Employing Community Participation and Technology to Reduce Flood Risk in the Bicol River Basin

BY EDM | 01 MAR 2017
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Case study on engaging communities in disaster risk reduction
The Bicol River Basin (BRB), located in the southern portion of Luzon Island, Philippines, receives at least 2,000 mm of rainfall per year, primarily during typhoon season, and experiences regular flooding. In 2008, Christian Aid launched a pilot project, Reduction of Flood Risk in the Bicol River Basin II (BRB2), as a part of their Building Disaster Resilient Communities (BDRC) Initiative supported by the UK Department for International Development.

The objectives of the project were to

The Pawili Northern Bicol River Watershed in Camarines Sur province was given primary consideration in determining the location of the HBS rain gauges. The region is a sub-basin of the BRB, and seasonal rainfall runoff from the watershed carries grave risks for communities downstream. Localized rainfall monitoring is essential in predicting the resulting runoff flooding that occurs because rainfall amounts vary regionally. Twenty HBS were set up in different municipalities and barangays to generate sufficient rainfall data. A pool of volunteer households monitored rainfall by recording and reporting the amounts during rain events. Sites were intentionally located in pairs to attain redundancy of data and verify its accuracy. The “Guide for Recording Rainfall” was drafted in Filipino for the HBS volunteers, who were asked to record and report rainfall amounts twice daily. During heavy rains, more frequent recordings were done when possible. “Each reading was recorded in the volunteer’s notebook and texted to a designated number fixed format. Whenever possible, the volunteers were also encouraged to record (a) the time a rain event started (and ended); (b) a measure of rainfall rate by determining the amount of rain within one hour (in mm rain/hour); and, (c) other observations they might have during their monitoring.”[2] Any questions and concerns the volunteers had regarding the management of the HBS and MRGs were relayed to the project team during the monitoring visits and/or workshop consultations.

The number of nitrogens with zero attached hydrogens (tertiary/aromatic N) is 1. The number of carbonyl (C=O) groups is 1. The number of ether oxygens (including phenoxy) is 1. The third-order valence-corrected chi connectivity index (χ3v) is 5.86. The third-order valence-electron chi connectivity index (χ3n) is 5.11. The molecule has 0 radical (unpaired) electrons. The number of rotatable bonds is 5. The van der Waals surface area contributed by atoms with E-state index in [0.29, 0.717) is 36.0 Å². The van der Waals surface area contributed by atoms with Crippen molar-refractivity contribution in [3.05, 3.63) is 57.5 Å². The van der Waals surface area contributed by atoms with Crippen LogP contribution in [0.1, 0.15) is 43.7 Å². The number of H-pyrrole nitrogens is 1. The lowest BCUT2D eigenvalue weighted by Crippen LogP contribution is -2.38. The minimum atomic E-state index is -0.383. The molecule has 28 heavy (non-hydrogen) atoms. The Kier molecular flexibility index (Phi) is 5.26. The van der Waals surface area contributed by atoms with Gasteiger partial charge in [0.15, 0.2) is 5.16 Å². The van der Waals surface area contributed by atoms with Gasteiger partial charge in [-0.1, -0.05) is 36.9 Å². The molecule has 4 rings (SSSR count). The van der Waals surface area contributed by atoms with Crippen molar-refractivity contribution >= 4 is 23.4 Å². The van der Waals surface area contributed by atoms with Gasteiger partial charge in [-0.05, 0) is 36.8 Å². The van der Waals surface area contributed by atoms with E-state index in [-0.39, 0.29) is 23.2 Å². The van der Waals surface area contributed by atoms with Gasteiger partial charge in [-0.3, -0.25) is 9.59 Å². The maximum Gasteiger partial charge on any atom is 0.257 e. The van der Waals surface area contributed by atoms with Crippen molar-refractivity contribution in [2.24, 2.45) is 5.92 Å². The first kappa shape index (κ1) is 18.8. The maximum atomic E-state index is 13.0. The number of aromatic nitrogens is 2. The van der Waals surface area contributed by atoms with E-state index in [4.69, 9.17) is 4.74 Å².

Community Education and Capacity Building


The project aimed to achieve effective community participation through the HBS system in order to enable local communities to build their own resilience by including rain monitoring to inform decisions. Widespread formal and informal education and training sessions were piloted to establish the network of HBS and to train volunteers. Another activity facilitated the exchange and sharing of perspectives, capabilities and indigenous practices on DRR among community members, scientists and development workers.


Benefits to Volunteers and Community


The BRB2 project showcases the need to consider communities (its people, institutions, organizations and other formations) as partners in building disaster resilience instead of being mere beneficiaries of initiatives. By word of mouth, locals were informed of the project and acknowledged the need to install early warning system (EWS) devices, such as the MRG. Some volunteers found involvement in the project empowering; their participation made them feel more valued as an individual and as a member of the community.

 

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[1] Carlos Primo C. David et al., “Community and DRR Technology Interface: The ‘Reduction of Flood Risk in the Bicol River Basin II’ Project,” Building Disaster Resilient Communities: Stories and Lessons from the Philippines, 36. Last accessed May 5, 2016.

[2] Ibid., 47-48.


This case is adapted from the following source:


Carlos Primo C. David et al., “Community and DRR Technology Interface: The ‘Reduction of Flood Risk in the Bicol River Basin II’ Project,” Building Disaster Resilient Communities: Stories and Lessons from the Philippines, accessed May 5, 2016.

 

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